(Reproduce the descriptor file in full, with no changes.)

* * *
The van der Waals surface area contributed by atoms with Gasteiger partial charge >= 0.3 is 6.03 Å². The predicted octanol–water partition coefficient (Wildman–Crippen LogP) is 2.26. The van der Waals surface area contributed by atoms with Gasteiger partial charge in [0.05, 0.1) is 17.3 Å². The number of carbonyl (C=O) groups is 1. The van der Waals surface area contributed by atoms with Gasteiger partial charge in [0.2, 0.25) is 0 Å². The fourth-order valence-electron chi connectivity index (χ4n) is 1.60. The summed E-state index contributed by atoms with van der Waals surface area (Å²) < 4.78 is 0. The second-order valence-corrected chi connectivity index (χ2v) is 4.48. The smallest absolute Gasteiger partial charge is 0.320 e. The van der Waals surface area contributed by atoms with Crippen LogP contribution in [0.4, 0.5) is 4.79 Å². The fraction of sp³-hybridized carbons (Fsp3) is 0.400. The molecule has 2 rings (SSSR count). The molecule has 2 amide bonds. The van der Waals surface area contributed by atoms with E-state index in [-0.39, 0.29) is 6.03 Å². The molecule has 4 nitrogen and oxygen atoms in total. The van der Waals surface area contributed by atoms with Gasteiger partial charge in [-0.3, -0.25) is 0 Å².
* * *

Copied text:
The van der Waals surface area contributed by atoms with Gasteiger partial charge >= 0.3 is 6.03 Å². The predicted octanol–water partition coefficient (Wildman–Crippen LogP) is 2.26. The van der Waals surface area contributed by atoms with Gasteiger partial charge in [0.05, 0.1) is 17.3 Å². The number of carbonyl (C=O) groups is 1. The van der Waals surface area contributed by atoms with Gasteiger partial charge in [0.2, 0.25) is 0 Å². The fourth-order valence-electron chi connectivity index (χ4n) is 1.60. The summed E-state index contributed by atoms with van der Waals surface area (Å²) < 4.78 is 0. The second-order valence-corrected chi connectivity index (χ2v) is 4.48. The smallest absolute Gasteiger partial charge is 0.320 e. The van der Waals surface area contributed by atoms with Crippen LogP contribution in [0.4, 0.5) is 4.79 Å². The fraction of sp³-hybridized carbons (Fsp3) is 0.400. The molecule has 2 rings (SSSR count). The molecule has 2 amide bonds. The van der Waals surface area contributed by atoms with E-state index in [-0.39, 0.29) is 6.03 Å². The molecule has 4 nitrogen and oxygen atoms in total. The van der Waals surface area contributed by atoms with Gasteiger partial charge in [-0.3, -0.25) is 0 Å².